The UK is re-opening almost fully on July 4 and its 7-day rolling average of new cases is currently above 1,000. The risk of it following on the footsteps of Israel’s new surge is very high. Netanyahu warns lockdown restrictions may be reimposed amid spike in Covid cases if Israelis do not change their behaviour.
🇺🇸 Thread of the day 1: “New surge, less will” a good analysis by Caitlin Rivers (Assistant professor at Johns Hopkins Center for Health Security) (Twitter Thread)
The thread describes the worrying trend in the US, with the country having registered over 30,000 new cases in 3 out of the last 5 days. The more worrying part for Rivers is the will of the people to correct course:
In the US, the “will to correct course” at an individual level is sadly linked to the ability to take sick days and/or get tested without suffering loss of income.
Rivers finishes with a ‘better news’ series of tweets almost to make the early part of the thread more bearable, and highlights the decline in deaths. She is quick to point out that this might not survive the test of time as deaths number lag cases number. It is an area which is also covered in the next thread.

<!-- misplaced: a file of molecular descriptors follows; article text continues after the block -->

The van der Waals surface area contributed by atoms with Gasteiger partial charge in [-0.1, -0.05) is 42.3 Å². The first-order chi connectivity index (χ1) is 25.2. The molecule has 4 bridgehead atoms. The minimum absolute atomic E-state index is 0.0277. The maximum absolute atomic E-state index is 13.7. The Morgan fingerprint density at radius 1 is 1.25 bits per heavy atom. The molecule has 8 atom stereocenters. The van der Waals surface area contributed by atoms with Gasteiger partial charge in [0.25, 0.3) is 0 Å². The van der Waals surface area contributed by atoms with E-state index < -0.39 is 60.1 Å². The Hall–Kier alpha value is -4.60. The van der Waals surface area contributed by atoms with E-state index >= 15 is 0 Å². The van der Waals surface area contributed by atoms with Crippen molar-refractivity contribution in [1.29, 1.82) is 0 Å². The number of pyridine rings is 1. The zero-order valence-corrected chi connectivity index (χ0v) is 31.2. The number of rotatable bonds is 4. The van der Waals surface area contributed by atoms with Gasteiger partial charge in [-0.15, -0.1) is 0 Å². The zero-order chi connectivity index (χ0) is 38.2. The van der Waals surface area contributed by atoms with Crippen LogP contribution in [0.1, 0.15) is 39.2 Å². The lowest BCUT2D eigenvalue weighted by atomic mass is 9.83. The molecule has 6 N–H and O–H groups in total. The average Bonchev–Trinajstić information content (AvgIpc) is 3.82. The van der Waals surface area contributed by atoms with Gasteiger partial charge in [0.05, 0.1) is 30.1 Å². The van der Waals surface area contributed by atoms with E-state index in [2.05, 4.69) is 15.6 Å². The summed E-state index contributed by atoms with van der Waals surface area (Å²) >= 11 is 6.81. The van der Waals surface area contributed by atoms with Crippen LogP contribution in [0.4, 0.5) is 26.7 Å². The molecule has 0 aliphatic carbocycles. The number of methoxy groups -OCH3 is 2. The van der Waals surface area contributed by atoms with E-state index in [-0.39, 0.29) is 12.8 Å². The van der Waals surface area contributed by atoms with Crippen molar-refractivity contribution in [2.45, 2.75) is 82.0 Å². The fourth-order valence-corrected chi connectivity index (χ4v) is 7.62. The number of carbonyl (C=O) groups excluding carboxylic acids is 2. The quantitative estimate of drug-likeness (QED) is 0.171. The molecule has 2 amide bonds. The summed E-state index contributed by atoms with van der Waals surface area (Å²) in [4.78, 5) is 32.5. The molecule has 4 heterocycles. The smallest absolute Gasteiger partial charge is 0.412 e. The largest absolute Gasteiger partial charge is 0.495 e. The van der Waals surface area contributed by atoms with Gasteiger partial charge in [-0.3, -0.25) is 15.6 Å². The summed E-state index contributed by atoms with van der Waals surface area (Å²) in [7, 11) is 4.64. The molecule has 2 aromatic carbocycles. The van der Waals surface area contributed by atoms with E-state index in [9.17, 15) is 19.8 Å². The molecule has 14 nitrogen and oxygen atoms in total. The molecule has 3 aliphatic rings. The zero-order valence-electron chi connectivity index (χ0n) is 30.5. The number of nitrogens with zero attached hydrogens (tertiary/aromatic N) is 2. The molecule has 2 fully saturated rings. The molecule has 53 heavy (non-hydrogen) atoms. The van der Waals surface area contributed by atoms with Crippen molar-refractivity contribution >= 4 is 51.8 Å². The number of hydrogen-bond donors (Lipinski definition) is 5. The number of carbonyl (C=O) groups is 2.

🇺🇸 Thread of the day 2: “Why median age of infection declining is no reason for celebration” by Natalie Dean (Assistant professor of Biostatistics at University of Florida). (Twitter Thread)
Dean wants to answer as an ‘epidemiologist’ the question:
“What does it mean that the median age of new cases is dropping in some areas? I see three possible explanations, not all good. A thread on how to distinguish between them.”